7 of 7 people found the following review helpful
They have not fallen down that mountain too far.,
This review is from: Falling Down A Mountain (Audio CD)
I have neglected the Tindersticks .Taken their moody mellifluous magnificence for granted .In short I had stopped buying their albums .The Hungry Saw and Waiting for the Moon are things in name only to me .Why this is , I don't know .It just happens with bands for me sometimes . I haven't listened to an REM album since Up and I couldn't envisage ever not buying an REM album for most of my adult life till that point. Same with the Tinder sticks ,especially true considering how much their first two albums mean to me but for whatever reason decided I could do without anymore Tindersticks in my life......until now.
Album number eight in total, Falling Down A Mountain is blessed with an array of venerated guest appearances and is also the first Tindersticks recording to feature the extended five-piece line-up that sees drummer Earl Harvin and fellow singer/songwriter David Kitt on guitar team up with long time mainstays Staples, Neil Fraser and David Boulter. One of those guests, renowned trumpet player Terry Edwards, characterizes the title track's subdued build up by way of a free -form jazzy solo that culminates in Staples typically monasyballic mumbled vocal that my other half likened to a tramp eating a packet of bon bons all at once.
Staples voice is usually the determining factor as to whether listeners fall for this band or not. I love his voice .You get the feeling ....well that's it really ....you get that Staples actually genuinely lives and breathes what he sings .It sounds resolutely genuine .Whereas someone like Will Young, to name a popular singer of the top of my head, someone who is considered to be an accomplished vocalist just sets my teeth on edge. I don't believe a word of what comes out if his mouth .It oozes insincerity. Not Staples though.
Not that Falling Down A Mountain is more of the same from the band It is atypical in that it pushes a few new boundaries - and whilst it's not the mainstream embracing album to bring them Brit nominations ( that I would like to see ), it does mark a newfound spirit of adventurousness and a certain tendency towards playfulness. The duet with the mercurial Mary Margaret O'Hara "Peanuts " is just bizarre, equating as it does love with a liking for peanuts (surprise ) but the performers give it a perceptible low key gravitas. "Harmony Around My Table " allies a swinging arrangement and even poppy harmonies to a archetypal tale of woe-"I found a penny, I picked it up / The other day I had some luck / That was two weeks last Tuesday / Since then there's been a sliding feeling." "Black Smoke " has some rasping saxophone (Edwards again ) and coarse shots of guitar and is debatably the rockiest thing they have ever done.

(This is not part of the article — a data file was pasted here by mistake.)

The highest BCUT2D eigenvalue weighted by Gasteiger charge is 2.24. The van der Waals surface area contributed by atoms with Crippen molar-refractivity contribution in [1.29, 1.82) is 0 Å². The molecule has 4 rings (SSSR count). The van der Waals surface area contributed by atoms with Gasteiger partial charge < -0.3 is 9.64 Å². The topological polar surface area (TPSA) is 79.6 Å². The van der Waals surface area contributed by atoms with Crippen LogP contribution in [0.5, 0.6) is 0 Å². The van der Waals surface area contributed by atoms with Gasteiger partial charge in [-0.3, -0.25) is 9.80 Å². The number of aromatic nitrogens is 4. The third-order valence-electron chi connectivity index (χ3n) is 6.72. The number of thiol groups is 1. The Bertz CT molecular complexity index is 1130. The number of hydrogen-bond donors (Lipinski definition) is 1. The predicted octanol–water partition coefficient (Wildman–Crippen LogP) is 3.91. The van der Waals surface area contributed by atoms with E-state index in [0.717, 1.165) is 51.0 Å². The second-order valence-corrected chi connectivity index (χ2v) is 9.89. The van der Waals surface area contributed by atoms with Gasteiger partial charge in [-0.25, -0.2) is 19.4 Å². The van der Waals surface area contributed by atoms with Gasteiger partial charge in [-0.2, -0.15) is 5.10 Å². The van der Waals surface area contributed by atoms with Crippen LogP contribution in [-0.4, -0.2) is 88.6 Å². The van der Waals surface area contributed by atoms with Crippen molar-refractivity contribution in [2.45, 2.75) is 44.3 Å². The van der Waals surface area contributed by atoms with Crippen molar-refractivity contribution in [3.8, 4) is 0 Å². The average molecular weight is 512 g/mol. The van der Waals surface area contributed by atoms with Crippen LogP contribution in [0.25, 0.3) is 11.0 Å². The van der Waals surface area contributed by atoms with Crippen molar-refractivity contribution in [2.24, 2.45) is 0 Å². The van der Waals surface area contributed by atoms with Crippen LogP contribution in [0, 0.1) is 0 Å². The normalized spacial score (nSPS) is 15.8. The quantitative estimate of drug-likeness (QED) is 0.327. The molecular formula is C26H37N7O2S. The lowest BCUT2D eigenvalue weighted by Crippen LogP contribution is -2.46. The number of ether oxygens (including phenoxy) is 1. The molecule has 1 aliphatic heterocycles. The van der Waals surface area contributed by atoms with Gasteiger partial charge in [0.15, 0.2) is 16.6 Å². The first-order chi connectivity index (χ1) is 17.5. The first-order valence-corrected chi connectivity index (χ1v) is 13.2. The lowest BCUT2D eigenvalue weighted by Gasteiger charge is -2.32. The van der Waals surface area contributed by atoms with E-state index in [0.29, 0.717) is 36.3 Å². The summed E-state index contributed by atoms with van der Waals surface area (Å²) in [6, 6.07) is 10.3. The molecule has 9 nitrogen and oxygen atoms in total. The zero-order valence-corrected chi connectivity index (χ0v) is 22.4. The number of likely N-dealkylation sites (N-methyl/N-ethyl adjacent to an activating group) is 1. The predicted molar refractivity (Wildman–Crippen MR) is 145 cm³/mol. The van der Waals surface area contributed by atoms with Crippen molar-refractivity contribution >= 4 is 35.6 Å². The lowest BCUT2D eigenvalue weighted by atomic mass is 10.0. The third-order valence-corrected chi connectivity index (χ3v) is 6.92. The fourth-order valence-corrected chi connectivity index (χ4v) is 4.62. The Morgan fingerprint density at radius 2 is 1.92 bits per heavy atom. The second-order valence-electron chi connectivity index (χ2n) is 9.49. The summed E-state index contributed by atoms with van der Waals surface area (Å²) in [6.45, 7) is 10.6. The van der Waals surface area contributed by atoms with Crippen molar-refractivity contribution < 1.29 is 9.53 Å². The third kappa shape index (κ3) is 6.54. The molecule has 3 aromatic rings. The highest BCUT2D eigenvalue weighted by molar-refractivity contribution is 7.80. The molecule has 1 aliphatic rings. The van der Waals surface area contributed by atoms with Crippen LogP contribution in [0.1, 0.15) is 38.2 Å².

Those craving the more sanguine and traditional Tindersticks will find velvet draped, late night solace in tracks like "Only Keep You Beautiful" , "Factory Girls", and the exquisite instrumental closer "Piano Music " which would not be out of place on one of their soundtracks albums. The tumbling mariachi strains of "She Rode Me Down " recall many moments off earlier albums.
So the band are still doing what they do. Falling Down a Mountain does, to some extent find the band veering off course or indulging in brave experimental choices. But neither does it find them veering into self parody or trite laziness. This album has slipped into my life like a pair of old comfortable slippers that I found under the bed . I didn't know I missed them that much till i put them on . Clumsy metaphors aside I'm glad I decided to check out The Tindersticks again. While not at their lugubrious peak( that would be some going considering their peaks ) this album is terrific . They have not fallen down that mountain too far. Good to have you back guys.